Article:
Your mother always tells you to wash your hands after you go to the washroom and there’s a reason for that. She’s not just nagging–she’s preventing you from spreading a disease to others and other parts of your body. Your eyes, for example, are very sensitive to bacteria. Even something as insignificant as rubbing your eyes can transmit bacteria from your hands to your eyes.
The NYU Langone Medical Center did a small study where they swabbed the eyes of 20 people, 9 who wore contacts and 11 who didn’t in order to examine what types of bacteria their eyes were exposed to. They confirmed that people who wear contacts have different types of bacteria than those who don’t. Those that wear contacts have a higher number of bacteria, such as Lactobacillus, Acinetobacter, Methylobacterium, and Pseudomonas, which are commonly linked to corneal ulcers. The fact is that the number of corneal ulcers has increased since they started using soft contact lenses back in the 70’s.
How Prevent Contact Lenses Infections?
Practice Good Hygiene: Many times we’ve been in a public washroom where we’ve noticed others use the facilities and check themselves out in the mirror and walk out without washing their hands. Gross! Make sure that you wash your hands with anti-bacterial soap before you place or remove your contact lenses and put enough contact lens solution to prevent the transferring of bacteria from your hands to your eyes.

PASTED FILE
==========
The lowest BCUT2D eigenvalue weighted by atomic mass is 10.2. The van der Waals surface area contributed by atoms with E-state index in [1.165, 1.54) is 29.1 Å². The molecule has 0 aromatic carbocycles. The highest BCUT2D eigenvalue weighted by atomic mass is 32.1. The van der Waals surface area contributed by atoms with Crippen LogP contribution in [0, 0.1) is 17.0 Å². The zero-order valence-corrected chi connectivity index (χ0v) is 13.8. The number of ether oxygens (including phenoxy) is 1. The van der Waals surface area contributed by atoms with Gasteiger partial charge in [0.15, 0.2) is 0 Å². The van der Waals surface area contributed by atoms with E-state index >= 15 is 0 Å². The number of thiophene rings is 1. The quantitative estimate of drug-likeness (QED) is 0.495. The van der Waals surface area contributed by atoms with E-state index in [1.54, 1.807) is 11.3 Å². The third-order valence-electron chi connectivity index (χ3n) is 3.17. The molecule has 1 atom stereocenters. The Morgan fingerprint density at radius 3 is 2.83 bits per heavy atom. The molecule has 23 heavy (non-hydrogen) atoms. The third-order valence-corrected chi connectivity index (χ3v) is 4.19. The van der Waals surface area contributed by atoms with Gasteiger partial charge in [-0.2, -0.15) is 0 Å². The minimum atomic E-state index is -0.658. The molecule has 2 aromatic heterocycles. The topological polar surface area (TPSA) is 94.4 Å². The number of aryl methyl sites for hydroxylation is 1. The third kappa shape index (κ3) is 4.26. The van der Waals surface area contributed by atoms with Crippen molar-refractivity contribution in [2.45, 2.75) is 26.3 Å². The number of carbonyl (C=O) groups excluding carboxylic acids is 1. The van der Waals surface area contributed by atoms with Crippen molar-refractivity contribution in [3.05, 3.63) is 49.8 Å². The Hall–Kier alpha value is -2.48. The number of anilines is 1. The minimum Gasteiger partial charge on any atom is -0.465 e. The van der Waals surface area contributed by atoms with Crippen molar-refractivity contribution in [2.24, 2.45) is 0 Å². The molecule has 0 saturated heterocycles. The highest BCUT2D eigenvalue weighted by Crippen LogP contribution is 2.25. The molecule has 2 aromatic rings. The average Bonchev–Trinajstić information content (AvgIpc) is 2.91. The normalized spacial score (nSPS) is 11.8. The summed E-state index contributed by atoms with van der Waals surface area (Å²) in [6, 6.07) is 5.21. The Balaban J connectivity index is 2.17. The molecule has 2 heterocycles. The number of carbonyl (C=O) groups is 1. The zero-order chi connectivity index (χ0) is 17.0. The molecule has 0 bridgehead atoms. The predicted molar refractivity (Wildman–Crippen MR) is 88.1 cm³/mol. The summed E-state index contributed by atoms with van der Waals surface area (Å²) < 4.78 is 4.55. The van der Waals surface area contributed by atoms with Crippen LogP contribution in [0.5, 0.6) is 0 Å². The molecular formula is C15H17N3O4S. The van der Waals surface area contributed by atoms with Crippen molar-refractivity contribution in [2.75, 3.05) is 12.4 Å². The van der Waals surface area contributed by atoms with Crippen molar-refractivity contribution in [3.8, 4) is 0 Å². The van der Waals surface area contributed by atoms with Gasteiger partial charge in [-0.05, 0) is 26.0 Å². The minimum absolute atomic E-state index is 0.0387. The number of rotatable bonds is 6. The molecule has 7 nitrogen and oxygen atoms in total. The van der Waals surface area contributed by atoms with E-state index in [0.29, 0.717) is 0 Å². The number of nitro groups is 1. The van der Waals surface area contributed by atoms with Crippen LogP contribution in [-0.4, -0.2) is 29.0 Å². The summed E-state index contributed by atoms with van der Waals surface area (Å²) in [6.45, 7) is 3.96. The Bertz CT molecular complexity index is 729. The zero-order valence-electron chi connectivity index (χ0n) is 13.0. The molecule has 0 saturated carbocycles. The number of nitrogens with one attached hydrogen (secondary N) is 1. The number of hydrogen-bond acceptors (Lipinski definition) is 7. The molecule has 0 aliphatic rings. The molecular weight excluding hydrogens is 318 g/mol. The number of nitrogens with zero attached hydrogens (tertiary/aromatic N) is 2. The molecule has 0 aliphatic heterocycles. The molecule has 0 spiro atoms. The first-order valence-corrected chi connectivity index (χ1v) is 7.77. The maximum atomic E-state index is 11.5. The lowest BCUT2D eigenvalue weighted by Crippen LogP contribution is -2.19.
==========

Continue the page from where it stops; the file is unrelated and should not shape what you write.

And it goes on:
Try New Contacts: The contact lens industry has grown tremendously over the last 10 years. Before we were forced to use one pair of plastic or glass lenses and we had to be extra careful. Plus we were extra careful to not sleep with them on. Now you can sleep with them, which might cause irritation and allow bacteria in your eyes. A better solution would be to talk to your eye doctor for better options, like disposable contact lenses that are more hygienic.
Wear Glasses: Just like when you come home tired after a long day and you change into your slippers, the same thing applies to your eyes. It’s important to give your eyes a rest and let them breathe. Most eye doctors recommend that you wear contacts during the day or at work and that you use your glasses during the afternoon and even on weekends. Try limiting yourself to wearing your contact lenses for 12-14 hours a day.